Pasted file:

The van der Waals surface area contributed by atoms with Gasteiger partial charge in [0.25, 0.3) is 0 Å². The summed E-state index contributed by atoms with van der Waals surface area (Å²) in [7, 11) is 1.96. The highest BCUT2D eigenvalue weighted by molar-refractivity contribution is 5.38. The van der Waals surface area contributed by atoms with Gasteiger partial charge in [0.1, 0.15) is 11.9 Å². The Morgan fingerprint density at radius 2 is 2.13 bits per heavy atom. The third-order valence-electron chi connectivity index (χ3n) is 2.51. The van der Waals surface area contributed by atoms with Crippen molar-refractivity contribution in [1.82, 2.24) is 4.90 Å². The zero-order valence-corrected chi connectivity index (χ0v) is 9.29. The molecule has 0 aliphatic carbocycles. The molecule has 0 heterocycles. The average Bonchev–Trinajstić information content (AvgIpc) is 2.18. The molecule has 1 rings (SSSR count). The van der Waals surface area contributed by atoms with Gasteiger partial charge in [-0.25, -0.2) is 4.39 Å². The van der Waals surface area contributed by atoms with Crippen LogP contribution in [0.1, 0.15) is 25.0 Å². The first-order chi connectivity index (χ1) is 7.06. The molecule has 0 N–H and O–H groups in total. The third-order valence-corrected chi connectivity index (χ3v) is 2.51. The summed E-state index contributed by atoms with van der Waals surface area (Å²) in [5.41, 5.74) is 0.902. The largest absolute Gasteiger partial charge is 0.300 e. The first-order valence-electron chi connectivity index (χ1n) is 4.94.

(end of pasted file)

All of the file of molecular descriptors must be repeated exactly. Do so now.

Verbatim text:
The van der Waals surface area contributed by atoms with Gasteiger partial charge in [0.25, 0.3) is 0 Å². The summed E-state index contributed by atoms with van der Waals surface area (Å²) in [7, 11) is 1.96. The highest BCUT2D eigenvalue weighted by molar-refractivity contribution is 5.38. The van der Waals surface area contributed by atoms with Gasteiger partial charge in [0.1, 0.15) is 11.9 Å². The Morgan fingerprint density at radius 2 is 2.13 bits per heavy atom. The third-order valence-electron chi connectivity index (χ3n) is 2.51. The van der Waals surface area contributed by atoms with Crippen molar-refractivity contribution in [1.82, 2.24) is 4.90 Å². The zero-order valence-corrected chi connectivity index (χ0v) is 9.29. The molecule has 0 aliphatic carbocycles. The molecule has 0 heterocycles. The average Bonchev–Trinajstić information content (AvgIpc) is 2.18. The molecule has 1 rings (SSSR count). The van der Waals surface area contributed by atoms with Gasteiger partial charge in [-0.25, -0.2) is 4.39 Å². The van der Waals surface area contributed by atoms with Crippen LogP contribution in [0.1, 0.15) is 25.0 Å². The first-order chi connectivity index (χ1) is 7.06. The molecule has 0 N–H and O–H groups in total. The third-order valence-corrected chi connectivity index (χ3v) is 2.51. The summed E-state index contributed by atoms with van der Waals surface area (Å²) in [5.41, 5.74) is 0.902. The largest absolute Gasteiger partial charge is 0.300 e. The first-order valence-electron chi connectivity index (χ1n) is 4.94.